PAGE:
Double Uterus with Single Cervix: A Case Report

AUTHORS

Mojtaba Ghaednia Jahromy 1 , Iman Ansari 1 , Maryam Ghaednia Jahromy 2 , Masoud Rezagholizamenjany ORCID 3 , Seyyed Mojtaba Mirzadeh 1 , Athar Rasekh Jahromi ORCID 4 , *

1 Baqiyatallah University of Medical Sciences, Tehran, IR Iran

2 Zahedan University of Medical Sciences, Zahedan, IR Iran

3 Medical Student, School of Medicine, Arak University of Medical Sciences, Arak, IR Iran

4 Jahrom University of Medical Sciences, Jahrom, IR Iran

How to Cite: Ghaednia Jahromy M, Ansari I, Ghaednia Jahromy M, Rezagholizamenjany M, Mirzadeh S M, et al. Double Uterus with Single Cervix: A Case Report, Ann Mil Health Sci Res. 2017 ; 15(3):e64494. doi: 10.5812/amh.64494.

ARTICLE INFORMATION

Annals of Military and Health Sciences Research: 15 (3); e64494
Published Online: September 30, 2017
Article Type: Case Report
Received: July 12, 2017
Revised: August 15, 2017
Accepted: September 5, 2017
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Abstract

Congenital abnormalities of the uterus occur due to inappropriate formation, fusion, or absorption (resorption) of mullerian duct in uterus. The present study aimed at evaluating a patient with double uterus and twin pregnancy. This patient was a 19- year- old female and the first day of her last menstrual was on 14/11/2010. We observed transabdominal ultrasound abdomen and pelvis of the uterus and twins in the ultrasound center. On the vaginal ultrasound, the gestational sac and heart rate for both fetuses were observed, then, the patient was taken to the operating room for elective termination of pregnancy, and cesarean section was performed on both the uterus and the healthy boy fetuses were taken out. We concluded from this case that we should consider and manage deliveries and pregnancies before experience clarifies the ideal management.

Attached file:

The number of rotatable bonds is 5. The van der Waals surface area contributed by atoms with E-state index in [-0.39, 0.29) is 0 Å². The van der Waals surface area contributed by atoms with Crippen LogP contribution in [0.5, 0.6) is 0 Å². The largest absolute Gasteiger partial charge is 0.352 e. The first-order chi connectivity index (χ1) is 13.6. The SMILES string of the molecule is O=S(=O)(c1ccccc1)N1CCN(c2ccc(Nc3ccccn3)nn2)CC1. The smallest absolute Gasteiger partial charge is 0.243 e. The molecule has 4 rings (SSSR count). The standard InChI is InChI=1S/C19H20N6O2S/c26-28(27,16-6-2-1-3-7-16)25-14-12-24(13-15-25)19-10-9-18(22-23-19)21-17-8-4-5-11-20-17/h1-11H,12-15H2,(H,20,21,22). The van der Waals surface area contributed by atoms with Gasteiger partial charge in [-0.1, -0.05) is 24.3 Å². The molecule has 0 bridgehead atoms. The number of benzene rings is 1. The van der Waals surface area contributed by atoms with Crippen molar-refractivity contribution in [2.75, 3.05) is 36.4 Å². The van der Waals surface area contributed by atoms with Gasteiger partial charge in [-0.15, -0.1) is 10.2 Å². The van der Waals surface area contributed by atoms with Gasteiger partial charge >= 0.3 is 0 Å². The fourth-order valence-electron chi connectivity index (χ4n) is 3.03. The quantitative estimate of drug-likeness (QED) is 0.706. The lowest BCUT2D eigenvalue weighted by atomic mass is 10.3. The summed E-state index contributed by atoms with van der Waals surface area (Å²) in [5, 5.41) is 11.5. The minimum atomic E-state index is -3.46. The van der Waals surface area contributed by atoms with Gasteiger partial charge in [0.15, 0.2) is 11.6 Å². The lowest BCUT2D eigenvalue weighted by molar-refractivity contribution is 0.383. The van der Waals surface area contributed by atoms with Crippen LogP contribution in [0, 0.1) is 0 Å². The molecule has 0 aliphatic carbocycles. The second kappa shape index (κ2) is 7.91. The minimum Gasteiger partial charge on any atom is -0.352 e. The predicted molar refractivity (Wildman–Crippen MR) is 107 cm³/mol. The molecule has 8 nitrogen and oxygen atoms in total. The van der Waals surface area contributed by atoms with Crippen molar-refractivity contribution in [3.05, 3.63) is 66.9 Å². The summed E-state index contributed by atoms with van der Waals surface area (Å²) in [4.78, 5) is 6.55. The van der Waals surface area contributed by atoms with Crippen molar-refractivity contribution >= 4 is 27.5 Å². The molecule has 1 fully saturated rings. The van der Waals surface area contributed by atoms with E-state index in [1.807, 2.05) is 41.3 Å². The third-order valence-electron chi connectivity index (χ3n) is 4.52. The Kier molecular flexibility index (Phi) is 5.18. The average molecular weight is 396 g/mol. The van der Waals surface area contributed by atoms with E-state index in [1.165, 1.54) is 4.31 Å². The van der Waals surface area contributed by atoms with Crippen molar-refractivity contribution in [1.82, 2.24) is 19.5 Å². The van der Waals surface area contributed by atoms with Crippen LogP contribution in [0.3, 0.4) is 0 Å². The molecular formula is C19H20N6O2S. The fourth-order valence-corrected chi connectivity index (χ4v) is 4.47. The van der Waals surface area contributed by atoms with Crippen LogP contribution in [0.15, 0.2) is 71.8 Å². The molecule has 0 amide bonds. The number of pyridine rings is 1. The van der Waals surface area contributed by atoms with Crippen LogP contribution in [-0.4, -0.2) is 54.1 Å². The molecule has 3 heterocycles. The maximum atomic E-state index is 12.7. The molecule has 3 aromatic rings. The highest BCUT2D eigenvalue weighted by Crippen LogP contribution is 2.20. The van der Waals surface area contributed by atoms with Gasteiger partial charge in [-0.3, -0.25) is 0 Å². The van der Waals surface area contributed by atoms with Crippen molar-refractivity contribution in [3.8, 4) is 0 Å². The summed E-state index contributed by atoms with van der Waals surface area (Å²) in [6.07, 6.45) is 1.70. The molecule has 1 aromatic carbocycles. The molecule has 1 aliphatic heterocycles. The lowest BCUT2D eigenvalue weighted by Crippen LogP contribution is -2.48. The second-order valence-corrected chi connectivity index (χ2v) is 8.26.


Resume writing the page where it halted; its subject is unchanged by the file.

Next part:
Keywords

Double Uterus Single Cervix Twin

Copyright © 2017, Annals of Military and Health Sciences Research. This is an open-access article distributed under the terms of the Creative Commons Attribution-NonCommercial 4.0 International License (http://creativecommons.org/licenses/by-nc/4.0/) which permits copy and redistribute the material just in noncommercial usages, provided the original work is properly cited

1. Introduction

Congenital abnormalities of the uterus occur due to inappropriate formation, fusion, or absorption of mullerian duct in uterus. This condition occurs in 1% to 10% of the population, in 2% to 8% of women who are infertile, and in 5% to 30% of women with a history of abortion (1). The normal development of reproductive system in females includes a complex process such as differentiation, invasion, fusion, and restriction of mullerian ducts (2). Mullerian ducts to the second channel are impaired due to inadequate absorption septum and result in uterine septum. All these defects cause infertility, recurrent miscarriage, early pregnancy loss (3), preterm birth, and poor fetal position in the uterus (4). Mullerian duct fusion and formation of the vaginal canal occurs between the 10th to the 17th week of fetal development. According to studies, this condition occurs in one out of every 2000 females intwin pregnancies (2), in which one half of the uterus, derived from mullerian duct, is far better than those of the 2 horns of the uterus (5). Although twin pregnancies may be successful, in very rare cases, 2 twin preterm births usually results in the spontaneous miscarriage of one of the babies. Pregnancy in patients with congenital malformations of the genital tract is high risk and requires special attention (6). The present study aimed at evaluating twin pregnancy condition in a patient with double uterus.